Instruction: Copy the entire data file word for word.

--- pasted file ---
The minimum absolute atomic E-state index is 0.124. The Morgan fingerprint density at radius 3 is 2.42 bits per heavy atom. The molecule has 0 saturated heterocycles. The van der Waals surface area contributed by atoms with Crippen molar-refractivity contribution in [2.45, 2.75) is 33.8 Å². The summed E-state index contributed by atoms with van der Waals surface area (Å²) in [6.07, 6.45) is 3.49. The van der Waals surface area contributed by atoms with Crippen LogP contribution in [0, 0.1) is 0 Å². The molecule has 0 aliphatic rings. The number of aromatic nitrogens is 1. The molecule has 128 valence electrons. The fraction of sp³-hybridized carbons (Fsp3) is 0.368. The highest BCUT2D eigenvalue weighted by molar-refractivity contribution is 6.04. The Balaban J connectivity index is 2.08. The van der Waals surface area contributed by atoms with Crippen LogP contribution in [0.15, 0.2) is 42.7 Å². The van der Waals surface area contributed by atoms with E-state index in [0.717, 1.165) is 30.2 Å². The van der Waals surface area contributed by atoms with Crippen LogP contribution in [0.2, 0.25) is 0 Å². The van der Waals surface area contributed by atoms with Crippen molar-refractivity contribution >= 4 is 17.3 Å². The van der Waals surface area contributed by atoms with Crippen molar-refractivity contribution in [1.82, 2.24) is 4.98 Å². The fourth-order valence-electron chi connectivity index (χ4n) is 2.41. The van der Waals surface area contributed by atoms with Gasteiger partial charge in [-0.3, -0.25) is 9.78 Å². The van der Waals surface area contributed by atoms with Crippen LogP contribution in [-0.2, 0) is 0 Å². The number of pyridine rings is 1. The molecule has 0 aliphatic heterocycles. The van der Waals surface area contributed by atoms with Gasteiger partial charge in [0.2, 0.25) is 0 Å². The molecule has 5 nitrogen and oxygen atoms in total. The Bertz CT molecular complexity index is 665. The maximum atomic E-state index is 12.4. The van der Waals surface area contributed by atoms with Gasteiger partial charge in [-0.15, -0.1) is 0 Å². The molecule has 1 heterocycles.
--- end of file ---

The minimum absolute atomic E-state index is 0.124. The Morgan fingerprint density at radius 3 is 2.42 bits per heavy atom. The molecule has 0 saturated heterocycles. The van der Waals surface area contributed by atoms with Crippen molar-refractivity contribution in [2.45, 2.75) is 33.8 Å². The summed E-state index contributed by atoms with van der Waals surface area (Å²) in [6.07, 6.45) is 3.49. The van der Waals surface area contributed by atoms with Crippen LogP contribution in [0, 0.1) is 0 Å². The molecule has 0 aliphatic rings. The number of aromatic nitrogens is 1. The molecule has 128 valence electrons. The fraction of sp³-hybridized carbons (Fsp3) is 0.368. The highest BCUT2D eigenvalue weighted by molar-refractivity contribution is 6.04. The Balaban J connectivity index is 2.08. The van der Waals surface area contributed by atoms with Crippen LogP contribution in [0.15, 0.2) is 42.7 Å². The van der Waals surface area contributed by atoms with E-state index in [0.717, 1.165) is 30.2 Å². The van der Waals surface area contributed by atoms with Crippen LogP contribution in [0.2, 0.25) is 0 Å². The van der Waals surface area contributed by atoms with Crippen molar-refractivity contribution >= 4 is 17.3 Å². The van der Waals surface area contributed by atoms with Crippen molar-refractivity contribution in [1.82, 2.24) is 4.98 Å². The fourth-order valence-electron chi connectivity index (χ4n) is 2.41. The van der Waals surface area contributed by atoms with Gasteiger partial charge in [-0.3, -0.25) is 9.78 Å². The van der Waals surface area contributed by atoms with Crippen LogP contribution in [-0.2, 0) is 0 Å². The number of pyridine rings is 1. The molecule has 0 aliphatic heterocycles. The van der Waals surface area contributed by atoms with Gasteiger partial charge in [0.2, 0.25) is 0 Å². The molecule has 5 nitrogen and oxygen atoms in total. The Bertz CT molecular complexity index is 665. The maximum atomic E-state index is 12.4. The van der Waals surface area contributed by atoms with Gasteiger partial charge in [-0.15, -0.1) is 0 Å². The molecule has 1 heterocycles.